From left: ART CEO Bernard Reilly, Vanguard Australia MD Daniel Shrimski, Conexus Financial founder Colin Tate AM, Prime Minister Anthony Albanese, BT CEO Matthew Rady, Minchin Moore managing partner Mark Minchin, Aware Super CEO Deanne Stewart, Conexus Institute executive director David Bell.

Prime Minister Anthony Albanese has acknowledged the importance of financial advice, saying its social role will become elevated as the Australian population ages.

In an exclusive interview with Professional Planner, the prime minister said the findings of the Intergenerational Report, released by Treasury today, will only strengthen the case for professional advice.

Asked where the government’s response to the QAR sat within Cabinet’s priorities, Albanese said : “What the intergenerational report will show … is that with the aging of the population, financial services will be even more important in the future. So, it’s important that we get the system right.”

The comments followed his participation a special edition of the Conexus Financial Political Series, in partnership with BT, at which the prime minister met with industry leaders, including practising advisers, in an off-the-record forum.

He confirmed the government would commit to 14 of the QAR’s 22 recommendations, but said legislation acting on the commitment would not be forthcoming until next year. The timeline is consistent with that offered by Minister for Financial Services Stephen Jones at the Conexus Financial QAR Roadshow in March, but may dash the hopes of some stakeholders hoping for speedy implementation of the reforms.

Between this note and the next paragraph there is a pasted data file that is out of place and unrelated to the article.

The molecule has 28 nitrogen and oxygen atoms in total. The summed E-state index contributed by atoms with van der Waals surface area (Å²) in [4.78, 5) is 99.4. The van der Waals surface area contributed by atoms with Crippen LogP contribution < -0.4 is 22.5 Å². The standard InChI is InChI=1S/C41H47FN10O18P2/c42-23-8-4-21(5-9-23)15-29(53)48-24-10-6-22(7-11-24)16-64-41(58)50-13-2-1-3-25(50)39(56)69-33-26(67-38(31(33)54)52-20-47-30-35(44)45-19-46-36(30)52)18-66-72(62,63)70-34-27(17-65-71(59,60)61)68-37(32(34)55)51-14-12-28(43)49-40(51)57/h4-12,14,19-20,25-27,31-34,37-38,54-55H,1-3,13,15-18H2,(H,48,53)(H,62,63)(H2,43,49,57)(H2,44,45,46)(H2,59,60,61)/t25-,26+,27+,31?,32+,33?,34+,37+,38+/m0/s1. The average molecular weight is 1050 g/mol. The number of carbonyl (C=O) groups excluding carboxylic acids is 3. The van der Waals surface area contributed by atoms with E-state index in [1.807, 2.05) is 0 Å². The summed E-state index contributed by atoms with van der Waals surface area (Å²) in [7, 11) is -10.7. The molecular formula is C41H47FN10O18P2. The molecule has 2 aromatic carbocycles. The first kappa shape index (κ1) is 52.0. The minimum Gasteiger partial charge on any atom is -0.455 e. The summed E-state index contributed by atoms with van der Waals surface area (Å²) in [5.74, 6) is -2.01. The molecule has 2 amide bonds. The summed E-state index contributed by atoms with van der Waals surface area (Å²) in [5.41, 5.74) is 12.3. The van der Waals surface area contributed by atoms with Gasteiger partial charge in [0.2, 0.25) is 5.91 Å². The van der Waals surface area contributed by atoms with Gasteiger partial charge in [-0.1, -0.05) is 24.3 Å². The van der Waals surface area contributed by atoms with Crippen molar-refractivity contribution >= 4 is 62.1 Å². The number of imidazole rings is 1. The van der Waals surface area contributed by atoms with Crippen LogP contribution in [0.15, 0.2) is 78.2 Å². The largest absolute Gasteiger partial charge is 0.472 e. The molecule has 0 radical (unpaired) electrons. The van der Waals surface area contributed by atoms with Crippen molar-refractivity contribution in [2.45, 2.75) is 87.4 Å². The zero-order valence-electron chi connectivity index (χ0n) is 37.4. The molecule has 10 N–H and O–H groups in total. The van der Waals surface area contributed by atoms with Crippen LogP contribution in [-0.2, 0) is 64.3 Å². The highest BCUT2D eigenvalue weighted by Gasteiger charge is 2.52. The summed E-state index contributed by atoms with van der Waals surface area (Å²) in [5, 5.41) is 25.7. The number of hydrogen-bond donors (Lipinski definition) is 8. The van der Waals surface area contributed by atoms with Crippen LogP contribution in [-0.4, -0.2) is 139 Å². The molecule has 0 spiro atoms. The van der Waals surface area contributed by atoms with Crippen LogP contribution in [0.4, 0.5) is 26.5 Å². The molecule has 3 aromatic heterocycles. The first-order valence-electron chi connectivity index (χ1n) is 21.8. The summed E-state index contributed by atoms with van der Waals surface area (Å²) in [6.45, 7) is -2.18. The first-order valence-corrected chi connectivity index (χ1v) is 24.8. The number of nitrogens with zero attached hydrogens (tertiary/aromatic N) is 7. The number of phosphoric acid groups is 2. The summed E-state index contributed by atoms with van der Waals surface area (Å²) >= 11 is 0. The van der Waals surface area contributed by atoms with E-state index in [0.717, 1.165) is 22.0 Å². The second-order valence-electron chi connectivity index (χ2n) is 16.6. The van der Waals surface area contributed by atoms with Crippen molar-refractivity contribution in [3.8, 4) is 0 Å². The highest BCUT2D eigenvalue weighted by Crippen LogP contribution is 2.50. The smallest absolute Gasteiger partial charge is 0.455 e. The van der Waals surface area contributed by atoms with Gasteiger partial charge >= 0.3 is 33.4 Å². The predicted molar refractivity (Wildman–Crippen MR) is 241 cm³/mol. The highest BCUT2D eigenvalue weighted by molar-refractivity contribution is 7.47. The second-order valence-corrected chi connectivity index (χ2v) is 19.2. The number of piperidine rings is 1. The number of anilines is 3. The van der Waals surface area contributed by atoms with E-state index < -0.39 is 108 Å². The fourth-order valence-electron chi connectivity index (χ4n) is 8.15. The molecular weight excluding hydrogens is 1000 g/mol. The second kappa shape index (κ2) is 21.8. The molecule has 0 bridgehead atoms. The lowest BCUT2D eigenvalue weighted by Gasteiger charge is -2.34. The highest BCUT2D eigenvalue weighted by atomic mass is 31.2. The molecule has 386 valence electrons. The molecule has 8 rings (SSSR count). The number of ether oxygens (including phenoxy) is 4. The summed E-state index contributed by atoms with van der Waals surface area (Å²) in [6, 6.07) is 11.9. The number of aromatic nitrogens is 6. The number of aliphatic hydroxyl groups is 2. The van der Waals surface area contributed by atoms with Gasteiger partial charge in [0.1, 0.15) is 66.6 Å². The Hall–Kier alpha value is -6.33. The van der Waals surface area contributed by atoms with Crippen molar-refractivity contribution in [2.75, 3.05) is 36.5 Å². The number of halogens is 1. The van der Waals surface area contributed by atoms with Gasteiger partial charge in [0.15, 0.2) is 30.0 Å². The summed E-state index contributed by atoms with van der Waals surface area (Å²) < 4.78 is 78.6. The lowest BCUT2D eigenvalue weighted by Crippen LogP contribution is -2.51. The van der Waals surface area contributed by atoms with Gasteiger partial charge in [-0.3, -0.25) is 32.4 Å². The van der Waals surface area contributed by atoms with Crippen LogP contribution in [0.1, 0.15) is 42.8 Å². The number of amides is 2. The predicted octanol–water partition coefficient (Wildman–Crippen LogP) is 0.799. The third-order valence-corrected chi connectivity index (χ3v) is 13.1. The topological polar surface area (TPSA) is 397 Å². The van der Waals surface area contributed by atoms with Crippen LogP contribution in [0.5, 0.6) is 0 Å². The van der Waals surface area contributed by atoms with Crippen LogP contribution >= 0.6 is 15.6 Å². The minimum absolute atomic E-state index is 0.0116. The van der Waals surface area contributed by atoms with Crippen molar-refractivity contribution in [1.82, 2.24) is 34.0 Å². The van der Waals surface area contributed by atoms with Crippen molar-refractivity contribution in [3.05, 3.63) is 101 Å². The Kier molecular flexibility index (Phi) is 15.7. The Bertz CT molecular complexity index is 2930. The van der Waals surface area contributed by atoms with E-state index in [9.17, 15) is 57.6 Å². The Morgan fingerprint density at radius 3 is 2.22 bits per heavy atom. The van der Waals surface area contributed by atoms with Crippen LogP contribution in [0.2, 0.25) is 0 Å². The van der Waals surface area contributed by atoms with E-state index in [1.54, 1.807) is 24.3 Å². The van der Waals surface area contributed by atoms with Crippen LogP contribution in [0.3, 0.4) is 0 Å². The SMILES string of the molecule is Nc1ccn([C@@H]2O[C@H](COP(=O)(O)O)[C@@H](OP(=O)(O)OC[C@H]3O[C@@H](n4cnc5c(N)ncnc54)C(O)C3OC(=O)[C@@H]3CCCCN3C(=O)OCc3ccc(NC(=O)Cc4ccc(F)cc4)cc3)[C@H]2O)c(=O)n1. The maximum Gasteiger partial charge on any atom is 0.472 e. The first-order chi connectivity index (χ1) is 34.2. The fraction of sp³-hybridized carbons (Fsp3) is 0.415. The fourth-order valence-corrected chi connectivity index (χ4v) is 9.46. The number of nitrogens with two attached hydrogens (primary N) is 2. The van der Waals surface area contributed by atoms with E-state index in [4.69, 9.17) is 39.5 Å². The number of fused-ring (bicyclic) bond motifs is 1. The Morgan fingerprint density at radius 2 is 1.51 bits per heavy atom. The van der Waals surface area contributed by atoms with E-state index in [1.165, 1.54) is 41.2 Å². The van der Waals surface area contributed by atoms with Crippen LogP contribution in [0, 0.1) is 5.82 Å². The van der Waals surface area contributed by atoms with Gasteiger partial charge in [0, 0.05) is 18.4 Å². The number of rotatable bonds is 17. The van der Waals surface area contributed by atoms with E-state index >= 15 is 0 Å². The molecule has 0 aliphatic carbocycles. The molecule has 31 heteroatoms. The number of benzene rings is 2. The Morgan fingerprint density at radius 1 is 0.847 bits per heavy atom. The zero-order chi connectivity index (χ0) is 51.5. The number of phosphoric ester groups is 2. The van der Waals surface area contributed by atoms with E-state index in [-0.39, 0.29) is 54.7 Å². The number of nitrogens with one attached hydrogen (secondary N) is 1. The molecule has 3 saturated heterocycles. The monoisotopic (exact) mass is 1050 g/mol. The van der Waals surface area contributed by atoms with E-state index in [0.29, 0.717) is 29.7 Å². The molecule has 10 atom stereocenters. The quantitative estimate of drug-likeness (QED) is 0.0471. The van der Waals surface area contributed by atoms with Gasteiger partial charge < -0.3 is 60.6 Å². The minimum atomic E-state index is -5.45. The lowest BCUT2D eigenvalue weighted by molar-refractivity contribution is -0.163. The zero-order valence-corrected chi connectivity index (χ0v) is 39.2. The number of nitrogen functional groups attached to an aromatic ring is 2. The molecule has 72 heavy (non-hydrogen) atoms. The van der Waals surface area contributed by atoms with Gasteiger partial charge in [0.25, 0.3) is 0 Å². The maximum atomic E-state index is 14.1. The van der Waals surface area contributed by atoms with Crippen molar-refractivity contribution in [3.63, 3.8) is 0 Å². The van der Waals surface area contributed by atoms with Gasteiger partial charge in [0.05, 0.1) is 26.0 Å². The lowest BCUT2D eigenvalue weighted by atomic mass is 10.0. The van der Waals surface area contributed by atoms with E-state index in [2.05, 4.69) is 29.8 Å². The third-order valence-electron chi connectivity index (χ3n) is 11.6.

Prime Minister Anthony Albanese and Conexus Financial editor-in-chief Aleks Vickovich. Photo: Jack Smith

 

The interview came just ahead of the release of the 2023 Intergenerational Report. The document, usually released every few years, is forecasted Australia’s population to grow by about 50 per cent in the next 40 years and superannuation tax concessions to exceed the spend on the age pension in the 2040s.

Alongside advisers, Albanese described superannuation funds as “absolutely critical” to helping Australians navigate a slew of economic and demographic challenges highlighted by the report.

He said the $3.5 trillion pool of retirement savings is an “extraordinary national asset” that should play a critical role in supporting long-term social infrastructure.

“One of the reasons why we are legislating for the purpose of super is to reinforce what it’s for so people have dignity at the end of their lives, but it’s also an extraordinary national asset to have a pool of funds that’s available to invest in long-term infrastructure and other investments which will produce a good return for the members of those funds,” Albanese said. “And we need to very much cherish it.”

Albanese, a former federal infrastructure minister in the Rudd and Gillard governments, noted that some large Canadian pension funds had a larger exposure to Australian infrastructure than the domestic super funds. The inference was that local funds could and should do more.

“What we need, which is capital being allowed to play a role in those long-term investments, suits retirement incomes by definition, by providing that certainty going forward,” he said.

The interview comes ahead of the next instalment of the Conexus Financial Political Series in Melbourne on Monday 28 August, at which Shadow Treasurer Angus Taylor and Shadow Finance Minister Jane Hume will outline their alternative vision for management of the economy and policy affecting the financial services industry.